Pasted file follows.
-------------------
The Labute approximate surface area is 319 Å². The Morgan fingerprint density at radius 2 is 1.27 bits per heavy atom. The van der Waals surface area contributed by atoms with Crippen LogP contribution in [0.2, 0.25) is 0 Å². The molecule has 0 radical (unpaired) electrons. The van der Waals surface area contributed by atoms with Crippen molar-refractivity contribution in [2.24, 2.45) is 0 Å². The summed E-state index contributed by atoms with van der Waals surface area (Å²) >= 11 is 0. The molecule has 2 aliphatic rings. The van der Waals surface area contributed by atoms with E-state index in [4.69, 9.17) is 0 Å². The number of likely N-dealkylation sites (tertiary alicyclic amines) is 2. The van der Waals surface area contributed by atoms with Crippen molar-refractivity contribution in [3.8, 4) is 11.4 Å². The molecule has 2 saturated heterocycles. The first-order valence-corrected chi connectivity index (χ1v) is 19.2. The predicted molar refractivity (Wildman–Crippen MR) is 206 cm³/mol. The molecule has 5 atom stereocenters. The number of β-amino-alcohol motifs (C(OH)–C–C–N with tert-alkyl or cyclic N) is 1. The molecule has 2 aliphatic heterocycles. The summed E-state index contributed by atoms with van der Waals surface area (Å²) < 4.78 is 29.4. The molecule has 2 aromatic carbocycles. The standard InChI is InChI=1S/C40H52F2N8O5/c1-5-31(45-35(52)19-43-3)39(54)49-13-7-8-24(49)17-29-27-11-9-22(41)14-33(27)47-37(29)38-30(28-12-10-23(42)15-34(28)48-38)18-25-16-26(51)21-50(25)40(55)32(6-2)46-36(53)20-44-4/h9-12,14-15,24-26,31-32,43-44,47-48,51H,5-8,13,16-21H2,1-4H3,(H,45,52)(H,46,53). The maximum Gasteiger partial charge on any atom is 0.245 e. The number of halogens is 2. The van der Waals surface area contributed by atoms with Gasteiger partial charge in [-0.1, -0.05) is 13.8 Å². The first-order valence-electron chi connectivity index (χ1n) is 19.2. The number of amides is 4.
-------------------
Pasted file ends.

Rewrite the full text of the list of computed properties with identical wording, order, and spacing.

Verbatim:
The Labute approximate surface area is 319 Å². The Morgan fingerprint density at radius 2 is 1.27 bits per heavy atom. The van der Waals surface area contributed by atoms with Crippen LogP contribution in [0.2, 0.25) is 0 Å². The molecule has 0 radical (unpaired) electrons. The van der Waals surface area contributed by atoms with Crippen molar-refractivity contribution in [2.24, 2.45) is 0 Å². The summed E-state index contributed by atoms with van der Waals surface area (Å²) >= 11 is 0. The molecule has 2 aliphatic rings. The van der Waals surface area contributed by atoms with E-state index in [4.69, 9.17) is 0 Å². The number of likely N-dealkylation sites (tertiary alicyclic amines) is 2. The van der Waals surface area contributed by atoms with Crippen molar-refractivity contribution in [3.8, 4) is 11.4 Å². The molecule has 2 saturated heterocycles. The first-order valence-corrected chi connectivity index (χ1v) is 19.2. The predicted molar refractivity (Wildman–Crippen MR) is 206 cm³/mol. The molecule has 5 atom stereocenters. The number of β-amino-alcohol motifs (C(OH)–C–C–N with tert-alkyl or cyclic N) is 1. The molecule has 2 aliphatic heterocycles. The summed E-state index contributed by atoms with van der Waals surface area (Å²) < 4.78 is 29.4. The molecule has 2 aromatic carbocycles. The standard InChI is InChI=1S/C40H52F2N8O5/c1-5-31(45-35(52)19-43-3)39(54)49-13-7-8-24(49)17-29-27-11-9-22(41)14-33(27)47-37(29)38-30(28-12-10-23(42)15-34(28)48-38)18-25-16-26(51)21-50(25)40(55)32(6-2)46-36(53)20-44-4/h9-12,14-15,24-26,31-32,43-44,47-48,51H,5-8,13,16-21H2,1-4H3,(H,45,52)(H,46,53). The maximum Gasteiger partial charge on any atom is 0.245 e. The number of halogens is 2. The van der Waals surface area contributed by atoms with Gasteiger partial charge in [-0.1, -0.05) is 13.8 Å². The first-order valence-electron chi connectivity index (χ1n) is 19.2. The number of amides is 4.